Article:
Severus of Antioch

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Note: This article or section represents an Oriental Orthodox (Non-Chalcedonian) perspective, which may differ from an Eastern Orthodox (Chalcedonian) understanding.

Patriarch St. Severus of Antioch is one of the great fathers of the Church of Antioch, known in Syriac as the 'Togho d'Suryoye' or 'Crown of the Syrians.' He was the most prominent Orthodox Christian theologian associated with the opposition to the compromises with Nestorianism made at the Council of Chalcedon and played a central role in defending the Christology of St. Cyril of Alexandria preserved by Chalcedon's opponents.

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Early Life

St. Severus was born around 459 in Sozopolis, Pisidia (modern day Turkey). His paternal grandfather, also named Severus, was Metropolitan of Sozopolis and in that capacity attended the Council of Ephesus in 431. Before St. Severus' birth his grandfather had a vision in which he was told that his grandson would strengthen Orthodoxy.

Following the death of his father, a senator in Sozopolis, St. Severus left Pisidia for Egypt, where he studied grammar and rhetoric together with the Greek and Latin languages in Alexandria. It was in Alexandria that he was introduced to and fell in love with the writings of Ss. Basil the Great and Gregory of Nazianzus. In 486 St. Severus moved to Beirut to study philosophy and Roman jurisprudence and in 488 he was baptized in nearby Tripoli, having not been previously baptized as it was a custom in Pisidia at that time not to baptize boys until they had at least come of age.

Life as a Monk

After his baptism St. Severus became increasingly ascetic in his daily life, eventually becoming a monk at St. Romanus' Monastery in Maiuma, Palestine. He later retreated into the desert near Eleutheropolis before founding a monastery for his disciples in Maiuma. The Saint lived there in peace until the coming of Nephalius to Gaza in 508. Nephalius had previously led a faction of the Eutychian heretics before accepting Chalcedon and promptly began attacking St. Severus after his arrival in the area, eventually securing the expulsion of the Saint and his followers from their monasteries.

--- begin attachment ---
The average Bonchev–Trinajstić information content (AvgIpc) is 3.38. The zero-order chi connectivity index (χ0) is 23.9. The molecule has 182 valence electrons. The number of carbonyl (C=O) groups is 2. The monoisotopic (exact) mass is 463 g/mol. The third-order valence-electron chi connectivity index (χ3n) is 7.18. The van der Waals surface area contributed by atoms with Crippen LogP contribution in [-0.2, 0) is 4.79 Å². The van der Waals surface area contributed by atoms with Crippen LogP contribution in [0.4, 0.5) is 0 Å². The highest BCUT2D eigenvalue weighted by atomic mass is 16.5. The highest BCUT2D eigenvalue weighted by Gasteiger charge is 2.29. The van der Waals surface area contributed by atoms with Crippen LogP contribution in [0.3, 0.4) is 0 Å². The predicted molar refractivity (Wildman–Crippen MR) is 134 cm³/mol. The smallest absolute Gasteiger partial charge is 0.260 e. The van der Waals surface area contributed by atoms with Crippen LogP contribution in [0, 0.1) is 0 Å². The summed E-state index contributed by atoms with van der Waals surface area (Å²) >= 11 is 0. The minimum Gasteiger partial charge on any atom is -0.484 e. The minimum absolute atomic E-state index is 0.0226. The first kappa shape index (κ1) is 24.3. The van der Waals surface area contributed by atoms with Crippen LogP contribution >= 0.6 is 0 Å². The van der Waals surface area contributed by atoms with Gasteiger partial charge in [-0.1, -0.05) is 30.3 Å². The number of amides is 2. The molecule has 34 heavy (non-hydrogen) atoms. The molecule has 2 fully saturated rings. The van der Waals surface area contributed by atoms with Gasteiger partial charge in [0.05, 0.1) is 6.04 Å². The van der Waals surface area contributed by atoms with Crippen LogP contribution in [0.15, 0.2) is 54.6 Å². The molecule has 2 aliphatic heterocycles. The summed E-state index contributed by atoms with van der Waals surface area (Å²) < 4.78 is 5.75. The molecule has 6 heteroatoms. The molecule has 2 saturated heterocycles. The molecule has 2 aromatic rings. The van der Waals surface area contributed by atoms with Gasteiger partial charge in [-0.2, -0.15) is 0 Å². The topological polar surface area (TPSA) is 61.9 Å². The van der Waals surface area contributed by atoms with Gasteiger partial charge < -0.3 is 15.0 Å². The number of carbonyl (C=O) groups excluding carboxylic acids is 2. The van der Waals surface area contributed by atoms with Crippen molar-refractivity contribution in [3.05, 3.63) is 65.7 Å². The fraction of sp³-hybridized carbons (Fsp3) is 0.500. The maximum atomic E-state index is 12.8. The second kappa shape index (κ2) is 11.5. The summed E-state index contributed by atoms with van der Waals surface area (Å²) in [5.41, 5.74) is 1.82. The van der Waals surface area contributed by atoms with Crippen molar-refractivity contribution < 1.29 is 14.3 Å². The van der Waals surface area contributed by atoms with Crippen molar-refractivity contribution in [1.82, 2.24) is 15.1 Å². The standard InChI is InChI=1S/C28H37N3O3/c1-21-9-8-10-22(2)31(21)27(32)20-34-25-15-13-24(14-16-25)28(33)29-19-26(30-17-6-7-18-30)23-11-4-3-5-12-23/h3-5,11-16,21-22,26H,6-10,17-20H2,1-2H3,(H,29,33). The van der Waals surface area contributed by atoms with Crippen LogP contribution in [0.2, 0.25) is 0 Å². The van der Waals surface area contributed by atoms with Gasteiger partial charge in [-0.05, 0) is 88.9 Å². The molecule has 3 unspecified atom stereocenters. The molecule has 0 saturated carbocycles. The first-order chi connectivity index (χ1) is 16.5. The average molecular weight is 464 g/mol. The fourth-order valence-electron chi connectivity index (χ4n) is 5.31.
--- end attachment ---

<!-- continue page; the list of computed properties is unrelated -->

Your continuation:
Following his expulsion from his monastery St. Severus together with 200 monks from the area around Gaza left for the imperial capital of Constantinople, where they remained for 3 years seeking to obtain the favor of Emperor Anastasius. When Patriarch Macedonius of Constantinople was deposed in 511 he was considered for the patriarchate, but Patriarch Timothy, who also opposed Chalcedon, was enthroned instead and St. Severus was able to return to Palestine with his disciples.

Patriarchate

When Patriarch Flavian II of Antioch was deposed in 512 St. Severus was elected Patriarch of Antioch, being enthroned on November 6, 512. Following the rise to power of Emperor Justinian I the Saint was summoned to Constantinople, where the emperor attempted to persuade him to accept Chalcedon. When St. Severus refused the emperor ordered him to be killed, but he was saved by St. Theodora, the emperor's wife, who was the daughter of a priest from Syria and an opponent of Chalcedon. At her urging St. Severus fled the capital, after which Emperor Justinian declared him deposed and in 518 placed a supporter of Chalcedon on the patriarchal throne of Antioch.

St. Severus fled Constantinople for Egypt, where he met with Pope Timothy II and took refuge in a number of different monasteries disguised as a simple monk. Throughout his travels in Egypt St. Severus preached the Orthodox Faith and strengthened the faithful in their resistance to Chalcedon and Eutychianism. He also wrote many books and letters against heresies. Although he wrote in Greek his writings have been primarily preserved in Syriac.

In 535 St. Severus returned to Constantinople to discuss the reunification of the Church with Emperor Justinian. During his stay in the city he brought Patriarch Anthimus of Constantinople to reject Chalcedon, but the schism as a whole was unable to be healed at that time and in 536 the emperor had St. Severus formally excommunicated by the hierarchs who favored Chalcedon on false charges.

Upon returning to Egypt, St. Severus settled in the home of a layman, Dorotheus, in the city of Sakha and continued to teach and work many miracles. On February 8, 538 he fell asleep in the Lord. His relics were then translated to the Monastery of el-Zugag to the west of Alexandria, working many signs and wonders in the process.

Commemoration

St. Severus is commemorated by the Syriac Orthodox Church on February 8 and on the Thursday following the Fast of Nineveh.

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